Yes, says Brown. But he also advises bathing a dog once a month, no matter what shampoo you use. ?It keeps the skin healthy, keeps bacteria from building up in the coat and repairs some of the daily environmental insults to an animal?s body.? He also recommends brushing dogs and cats once a week for the same reason. As far as bathing cats, ?I don?t think I want to subject anyone to washing a cat,? he says.
Herbal eye and ear washes for dogs and cats are a great way to get rid of debris and prevent infections, Brown says. ?But they?re not going to work if you have a serious bacterial infection in an advanced stage,? he says. ?I look at it more as an excuse for an owner to pick up that ear flap and look in it and make sure everything?s OK.?
Andi Brown, director of Palm Harbor, Fla.-based Halo, Purely for Pets, says her company?s eyewashes, which are made for both dogs and cats, have two formulations—an acidic, eyebright-based blend, and a saline, goldenseal-based blend. ?They clean out bacteria and help open up the tear ducts,? says Brown. Halo?s ear wash, which blends antibacterial and soothing herbs such as calendula, chamomile, clove, St. John?s wort and sage with witch hazel, ?is so safe I use it in my own ears,? she says.
L. Phillips Brown says herbs and oils can be effective components of pet personal care products. Pet Aromatics uses ingredients like macadamia nut oil, almond oil, oat flour protein and cucumber extract as conditioning agents. Its products also contain lavender to prevent itching, rose and sandalwood to calm stressed pets and ylang ylang to soothe irritated skin. Halo?s natural healing salve contains calendula and aloe to soothe, and tea tree oil, comfrey and myrrh to repel bacteria. V?tae?s Spotted Dog conditioner has soy moisturizers, kelp, calendula, chamomile and other herbs.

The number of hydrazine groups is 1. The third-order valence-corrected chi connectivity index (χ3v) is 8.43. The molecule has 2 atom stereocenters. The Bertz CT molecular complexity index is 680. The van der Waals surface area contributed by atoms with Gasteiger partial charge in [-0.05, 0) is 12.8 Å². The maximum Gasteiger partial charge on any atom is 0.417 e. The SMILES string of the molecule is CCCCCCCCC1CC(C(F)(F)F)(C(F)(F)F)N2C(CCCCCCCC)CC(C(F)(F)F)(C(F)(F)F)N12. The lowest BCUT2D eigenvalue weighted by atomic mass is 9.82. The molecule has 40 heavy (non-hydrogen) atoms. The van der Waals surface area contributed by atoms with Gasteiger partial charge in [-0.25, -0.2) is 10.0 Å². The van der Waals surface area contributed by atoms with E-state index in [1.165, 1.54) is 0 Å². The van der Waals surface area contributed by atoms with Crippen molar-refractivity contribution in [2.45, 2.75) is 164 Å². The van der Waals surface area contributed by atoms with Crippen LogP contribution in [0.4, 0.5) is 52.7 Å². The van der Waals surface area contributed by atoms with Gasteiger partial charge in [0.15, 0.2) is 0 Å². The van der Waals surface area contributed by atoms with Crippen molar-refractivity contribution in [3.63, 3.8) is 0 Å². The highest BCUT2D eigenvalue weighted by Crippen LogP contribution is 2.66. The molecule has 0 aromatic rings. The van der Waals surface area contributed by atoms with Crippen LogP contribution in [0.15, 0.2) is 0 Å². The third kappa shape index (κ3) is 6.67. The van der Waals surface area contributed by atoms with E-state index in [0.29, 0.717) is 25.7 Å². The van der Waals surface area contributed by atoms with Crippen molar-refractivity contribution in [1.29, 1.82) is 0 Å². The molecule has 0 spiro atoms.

Will fleas flee?
Natural flea and tick repellents rely mainly on the scent of essential oils to turn away pesky pet predators. L. Phillips Brown says essential oils are ?pretty effective, but they may have to be applied more frequently? than flea repellents that contain chemicals such as organophosphates, which destroy insects? nervous systems. He recommends applying natural pest sprays at least once a week. ?They?re not as stable as the harsh chemical ones, but they?re safer.?
To assure effectiveness, check the products? usage recommendations. For instance, V?tae?s flea and tick spray isn?t waterproof, so it?s best used before a hike or other activity where a pet would be exposed to pests, Camuti says.
When evaluating a flea or tick product, look for the following insect-repelling essential oils: citronella, cedar, lemongrass, neem, eucalyptus, geranium, peppermint, citrus, pine and catnip. A University of Iowa study published in the April 2002 issue of Journal of Ecological Entomology found that nepatalactone, a component of catnip, is 10 times more effective at repelling insects than DEET.Essential oils also are used in everything from shampoos to natural bedding sprays to pet aromatherapy candles. The goal is to keep all household inhabitants happy.
?They smell amazing, mainly for the humans, because let?s face it, if a dog never had to take a bath again, he wouldn?t care,? says O?Keefe of Pet Aromatics. ?But dogs also have a heightened sense of smell, so a bad scent in a shampoo or conditioner may be unpleasantly associated with a bath.?
Vicky Uhland is a Denver-based writer and editor.
Natural Foods Merchandiser volume XXVI/number 9/p. 76, 78, 80